positive effects on cognitive function have been reported in response to antioxidants and to behavioral interventions, such as exercise and training (e.g., Jama et al., 1996; Paleologos et al., 1998; Albert et al., 1995; Kramer et al., 1999). Such findings are suggesting many new possibilities for effective intervention to improve cognitive function in older people.

Much remains unknown, however, about how great the potential is to avoid serious decline in cognitive performance as part of what has been called "usual aging" (Rowe and Kahn, 1998). Little is known about the mechanisms that explain these provocative findings or about how they might be turned into effective interventions to improve human lives.

Now is a time of great promise for learning more about the aging mind and for turning that knowledge to the advantage of aging individuals. Neuroscientists are making rapid progress in understanding the neural basis of sensation, memory, language, and other cognitive functions and are poised to understand, at the molecular and cellular levels, those neural changes that affect the life course of cognitive capabilities. The time is right for developing intervention strategies to maintain the integrity of neuronal function and to rescue and repair malfunctioning neurons. Behavioral researchers are making rapid progress in classifying types of cognitive functioning, measuring them, tracking changes in particular functions over the life cycle, and documenting declines, maintenance, and improvement in these functions over the life span. This research is making it possible to develop behavioral and technological interventions to maintain cognitive performance in older individuals. Researchers in cognitive science are developing detailed models and theories of cognitive processes that can help make sense of observed patterns of change in functioning and link them to observed changes in neural systems. Social scientists are demonstrating the significance of cultural supports and life experiences in shaping cognitive content and processes over the life span.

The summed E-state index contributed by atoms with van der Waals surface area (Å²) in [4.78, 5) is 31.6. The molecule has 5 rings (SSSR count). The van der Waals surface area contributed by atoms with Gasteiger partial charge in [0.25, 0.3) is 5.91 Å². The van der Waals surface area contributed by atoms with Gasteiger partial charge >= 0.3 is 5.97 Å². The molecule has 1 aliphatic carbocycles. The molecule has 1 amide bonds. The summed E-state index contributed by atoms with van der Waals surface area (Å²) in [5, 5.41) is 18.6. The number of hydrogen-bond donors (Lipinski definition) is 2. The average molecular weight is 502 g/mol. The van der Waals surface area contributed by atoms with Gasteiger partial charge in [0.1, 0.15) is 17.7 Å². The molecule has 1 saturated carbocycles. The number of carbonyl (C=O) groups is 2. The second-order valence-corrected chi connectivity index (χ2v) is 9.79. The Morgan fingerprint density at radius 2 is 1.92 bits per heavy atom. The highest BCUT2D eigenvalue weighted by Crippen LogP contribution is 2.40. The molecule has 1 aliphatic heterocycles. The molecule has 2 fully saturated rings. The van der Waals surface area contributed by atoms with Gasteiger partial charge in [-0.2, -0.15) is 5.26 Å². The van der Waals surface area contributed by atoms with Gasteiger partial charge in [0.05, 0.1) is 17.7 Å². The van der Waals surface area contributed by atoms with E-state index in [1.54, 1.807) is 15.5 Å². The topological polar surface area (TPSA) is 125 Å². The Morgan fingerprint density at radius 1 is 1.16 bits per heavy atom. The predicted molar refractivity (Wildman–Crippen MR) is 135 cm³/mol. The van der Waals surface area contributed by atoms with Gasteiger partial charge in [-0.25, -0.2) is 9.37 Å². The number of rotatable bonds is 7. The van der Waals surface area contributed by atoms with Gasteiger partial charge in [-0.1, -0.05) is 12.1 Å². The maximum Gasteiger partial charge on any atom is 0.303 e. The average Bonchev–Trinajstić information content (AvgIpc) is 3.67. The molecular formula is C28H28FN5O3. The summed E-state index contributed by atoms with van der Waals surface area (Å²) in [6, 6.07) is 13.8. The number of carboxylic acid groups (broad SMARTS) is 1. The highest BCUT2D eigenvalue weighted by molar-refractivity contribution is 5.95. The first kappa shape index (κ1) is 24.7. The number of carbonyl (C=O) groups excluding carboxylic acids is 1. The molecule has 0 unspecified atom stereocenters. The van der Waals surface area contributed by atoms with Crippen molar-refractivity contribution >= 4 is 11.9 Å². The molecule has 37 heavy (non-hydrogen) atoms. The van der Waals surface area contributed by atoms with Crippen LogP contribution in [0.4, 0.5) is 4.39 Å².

Much valuable and promising research is already going on in each of these fields of research related to the aging mind. However, the fields do not communicate with each other as much as is probably desirable. Neuroscientists may document a positive or negative neural change but often do not use behavioral tests to determine whether such change makes a difference to the behaving organism. Behavioral researchers may clarify changes in function but often do not investigate the biological basis for the changes. We believe that, given the current state of knowledge, much can be learned from studies with both humans and experimental animals that link recent advances in some of these fields to unresolved problems in other fields. This volume describes a set of highly promising research opportunities—areas in which research over the next several years is likely to yield major advances.

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